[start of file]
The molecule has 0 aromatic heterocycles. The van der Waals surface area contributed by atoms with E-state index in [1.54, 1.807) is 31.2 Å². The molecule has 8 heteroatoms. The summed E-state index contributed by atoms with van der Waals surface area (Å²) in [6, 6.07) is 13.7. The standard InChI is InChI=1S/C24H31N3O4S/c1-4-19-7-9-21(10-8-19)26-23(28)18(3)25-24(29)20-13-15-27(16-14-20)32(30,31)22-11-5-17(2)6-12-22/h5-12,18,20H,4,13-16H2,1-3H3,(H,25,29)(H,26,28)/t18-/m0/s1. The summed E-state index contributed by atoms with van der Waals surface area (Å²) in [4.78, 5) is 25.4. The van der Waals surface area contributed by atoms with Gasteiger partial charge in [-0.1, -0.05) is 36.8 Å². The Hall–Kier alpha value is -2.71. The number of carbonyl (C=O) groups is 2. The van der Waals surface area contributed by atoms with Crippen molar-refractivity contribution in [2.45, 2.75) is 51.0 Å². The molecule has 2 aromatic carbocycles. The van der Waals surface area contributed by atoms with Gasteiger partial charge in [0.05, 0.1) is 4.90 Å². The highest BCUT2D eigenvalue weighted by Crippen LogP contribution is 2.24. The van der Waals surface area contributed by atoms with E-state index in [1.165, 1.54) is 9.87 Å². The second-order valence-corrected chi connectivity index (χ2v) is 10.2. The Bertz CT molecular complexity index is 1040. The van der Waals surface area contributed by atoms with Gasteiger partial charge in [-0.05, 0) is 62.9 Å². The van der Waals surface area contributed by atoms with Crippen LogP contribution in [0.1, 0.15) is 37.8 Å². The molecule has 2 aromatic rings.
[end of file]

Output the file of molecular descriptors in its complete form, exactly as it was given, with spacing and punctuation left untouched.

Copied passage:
The molecule has 0 aromatic heterocycles. The van der Waals surface area contributed by atoms with E-state index in [1.54, 1.807) is 31.2 Å². The molecule has 8 heteroatoms. The summed E-state index contributed by atoms with van der Waals surface area (Å²) in [6, 6.07) is 13.7. The standard InChI is InChI=1S/C24H31N3O4S/c1-4-19-7-9-21(10-8-19)26-23(28)18(3)25-24(29)20-13-15-27(16-14-20)32(30,31)22-11-5-17(2)6-12-22/h5-12,18,20H,4,13-16H2,1-3H3,(H,25,29)(H,26,28)/t18-/m0/s1. The summed E-state index contributed by atoms with van der Waals surface area (Å²) in [4.78, 5) is 25.4. The van der Waals surface area contributed by atoms with Gasteiger partial charge in [-0.1, -0.05) is 36.8 Å². The Hall–Kier alpha value is -2.71. The number of carbonyl (C=O) groups is 2. The van der Waals surface area contributed by atoms with Crippen molar-refractivity contribution in [2.45, 2.75) is 51.0 Å². The molecule has 2 aromatic carbocycles. The van der Waals surface area contributed by atoms with Gasteiger partial charge in [0.05, 0.1) is 4.90 Å². The highest BCUT2D eigenvalue weighted by Crippen LogP contribution is 2.24. The van der Waals surface area contributed by atoms with E-state index in [1.165, 1.54) is 9.87 Å². The second-order valence-corrected chi connectivity index (χ2v) is 10.2. The Bertz CT molecular complexity index is 1040. The van der Waals surface area contributed by atoms with Gasteiger partial charge in [-0.05, 0) is 62.9 Å². The van der Waals surface area contributed by atoms with Crippen LogP contribution in [0.1, 0.15) is 37.8 Å². The molecule has 2 aromatic rings.